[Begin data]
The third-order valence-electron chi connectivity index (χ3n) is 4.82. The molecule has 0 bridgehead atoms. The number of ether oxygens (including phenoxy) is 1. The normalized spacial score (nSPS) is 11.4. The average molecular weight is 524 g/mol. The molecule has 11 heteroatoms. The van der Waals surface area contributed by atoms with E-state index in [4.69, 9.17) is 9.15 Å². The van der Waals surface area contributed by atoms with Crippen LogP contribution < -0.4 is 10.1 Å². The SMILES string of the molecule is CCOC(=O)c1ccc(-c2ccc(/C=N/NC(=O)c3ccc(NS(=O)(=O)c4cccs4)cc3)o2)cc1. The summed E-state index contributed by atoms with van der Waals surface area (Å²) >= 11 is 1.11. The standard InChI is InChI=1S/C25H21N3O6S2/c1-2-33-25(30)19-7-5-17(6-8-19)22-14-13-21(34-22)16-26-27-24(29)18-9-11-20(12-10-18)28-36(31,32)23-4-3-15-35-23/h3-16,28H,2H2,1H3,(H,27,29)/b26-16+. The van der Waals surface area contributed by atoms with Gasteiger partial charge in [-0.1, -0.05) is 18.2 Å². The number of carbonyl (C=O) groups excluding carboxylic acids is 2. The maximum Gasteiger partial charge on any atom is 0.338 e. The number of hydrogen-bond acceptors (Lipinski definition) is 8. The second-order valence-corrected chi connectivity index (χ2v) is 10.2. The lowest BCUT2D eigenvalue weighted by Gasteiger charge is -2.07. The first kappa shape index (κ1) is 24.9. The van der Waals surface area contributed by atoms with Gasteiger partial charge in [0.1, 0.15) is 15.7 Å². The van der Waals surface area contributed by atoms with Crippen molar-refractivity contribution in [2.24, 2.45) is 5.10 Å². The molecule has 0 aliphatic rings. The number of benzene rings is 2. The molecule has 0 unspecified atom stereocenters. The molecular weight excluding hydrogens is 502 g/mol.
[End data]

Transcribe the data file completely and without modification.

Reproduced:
The third-order valence-electron chi connectivity index (χ3n) is 4.82. The molecule has 0 bridgehead atoms. The number of ether oxygens (including phenoxy) is 1. The normalized spacial score (nSPS) is 11.4. The average molecular weight is 524 g/mol. The molecule has 11 heteroatoms. The van der Waals surface area contributed by atoms with E-state index in [4.69, 9.17) is 9.15 Å². The van der Waals surface area contributed by atoms with Crippen LogP contribution < -0.4 is 10.1 Å². The SMILES string of the molecule is CCOC(=O)c1ccc(-c2ccc(/C=N/NC(=O)c3ccc(NS(=O)(=O)c4cccs4)cc3)o2)cc1. The summed E-state index contributed by atoms with van der Waals surface area (Å²) >= 11 is 1.11. The standard InChI is InChI=1S/C25H21N3O6S2/c1-2-33-25(30)19-7-5-17(6-8-19)22-14-13-21(34-22)16-26-27-24(29)18-9-11-20(12-10-18)28-36(31,32)23-4-3-15-35-23/h3-16,28H,2H2,1H3,(H,27,29)/b26-16+. The van der Waals surface area contributed by atoms with Gasteiger partial charge in [-0.1, -0.05) is 18.2 Å². The number of carbonyl (C=O) groups excluding carboxylic acids is 2. The maximum Gasteiger partial charge on any atom is 0.338 e. The number of hydrogen-bond acceptors (Lipinski definition) is 8. The second-order valence-corrected chi connectivity index (χ2v) is 10.2. The lowest BCUT2D eigenvalue weighted by Gasteiger charge is -2.07. The first kappa shape index (κ1) is 24.9. The van der Waals surface area contributed by atoms with Gasteiger partial charge in [0.1, 0.15) is 15.7 Å². The van der Waals surface area contributed by atoms with Crippen molar-refractivity contribution in [2.24, 2.45) is 5.10 Å². The molecule has 0 aliphatic rings. The number of benzene rings is 2. The molecule has 0 unspecified atom stereocenters. The molecular weight excluding hydrogens is 502 g/mol.